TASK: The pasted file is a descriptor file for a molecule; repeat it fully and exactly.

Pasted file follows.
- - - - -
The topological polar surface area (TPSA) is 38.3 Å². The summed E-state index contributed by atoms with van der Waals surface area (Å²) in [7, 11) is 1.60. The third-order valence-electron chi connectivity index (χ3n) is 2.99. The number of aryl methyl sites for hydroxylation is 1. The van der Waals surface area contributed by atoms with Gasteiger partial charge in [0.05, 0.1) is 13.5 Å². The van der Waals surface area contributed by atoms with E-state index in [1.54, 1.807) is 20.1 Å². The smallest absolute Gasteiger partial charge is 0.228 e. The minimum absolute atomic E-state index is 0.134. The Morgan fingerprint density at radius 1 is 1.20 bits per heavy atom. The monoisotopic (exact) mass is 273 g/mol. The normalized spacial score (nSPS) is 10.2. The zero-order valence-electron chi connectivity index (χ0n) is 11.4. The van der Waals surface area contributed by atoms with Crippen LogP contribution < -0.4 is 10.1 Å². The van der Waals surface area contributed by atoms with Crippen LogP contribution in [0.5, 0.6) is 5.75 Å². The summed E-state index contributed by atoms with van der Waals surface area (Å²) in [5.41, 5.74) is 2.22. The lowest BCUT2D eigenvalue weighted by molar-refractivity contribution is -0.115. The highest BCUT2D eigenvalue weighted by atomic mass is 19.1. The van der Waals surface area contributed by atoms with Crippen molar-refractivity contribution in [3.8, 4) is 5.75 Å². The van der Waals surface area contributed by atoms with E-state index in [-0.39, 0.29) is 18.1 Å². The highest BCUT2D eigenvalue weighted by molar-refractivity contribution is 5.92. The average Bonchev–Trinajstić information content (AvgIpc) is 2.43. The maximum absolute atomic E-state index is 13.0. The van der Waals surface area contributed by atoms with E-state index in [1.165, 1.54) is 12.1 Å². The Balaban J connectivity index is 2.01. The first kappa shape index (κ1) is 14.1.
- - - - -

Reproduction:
The topological polar surface area (TPSA) is 38.3 Å². The summed E-state index contributed by atoms with van der Waals surface area (Å²) in [7, 11) is 1.60. The third-order valence-electron chi connectivity index (χ3n) is 2.99. The number of aryl methyl sites for hydroxylation is 1. The van der Waals surface area contributed by atoms with Gasteiger partial charge in [0.05, 0.1) is 13.5 Å². The van der Waals surface area contributed by atoms with E-state index in [1.54, 1.807) is 20.1 Å². The smallest absolute Gasteiger partial charge is 0.228 e. The minimum absolute atomic E-state index is 0.134. The Morgan fingerprint density at radius 1 is 1.20 bits per heavy atom. The monoisotopic (exact) mass is 273 g/mol. The normalized spacial score (nSPS) is 10.2. The zero-order valence-electron chi connectivity index (χ0n) is 11.4. The van der Waals surface area contributed by atoms with Crippen LogP contribution < -0.4 is 10.1 Å². The van der Waals surface area contributed by atoms with Crippen LogP contribution in [0.5, 0.6) is 5.75 Å². The summed E-state index contributed by atoms with van der Waals surface area (Å²) in [5.41, 5.74) is 2.22. The lowest BCUT2D eigenvalue weighted by molar-refractivity contribution is -0.115. The highest BCUT2D eigenvalue weighted by atomic mass is 19.1. The van der Waals surface area contributed by atoms with Crippen molar-refractivity contribution in [3.8, 4) is 5.75 Å². The van der Waals surface area contributed by atoms with E-state index in [-0.39, 0.29) is 18.1 Å². The highest BCUT2D eigenvalue weighted by molar-refractivity contribution is 5.92. The average Bonchev–Trinajstić information content (AvgIpc) is 2.43. The maximum absolute atomic E-state index is 13.0. The van der Waals surface area contributed by atoms with E-state index in [1.165, 1.54) is 12.1 Å². The Balaban J connectivity index is 2.01. The first kappa shape index (κ1) is 14.1.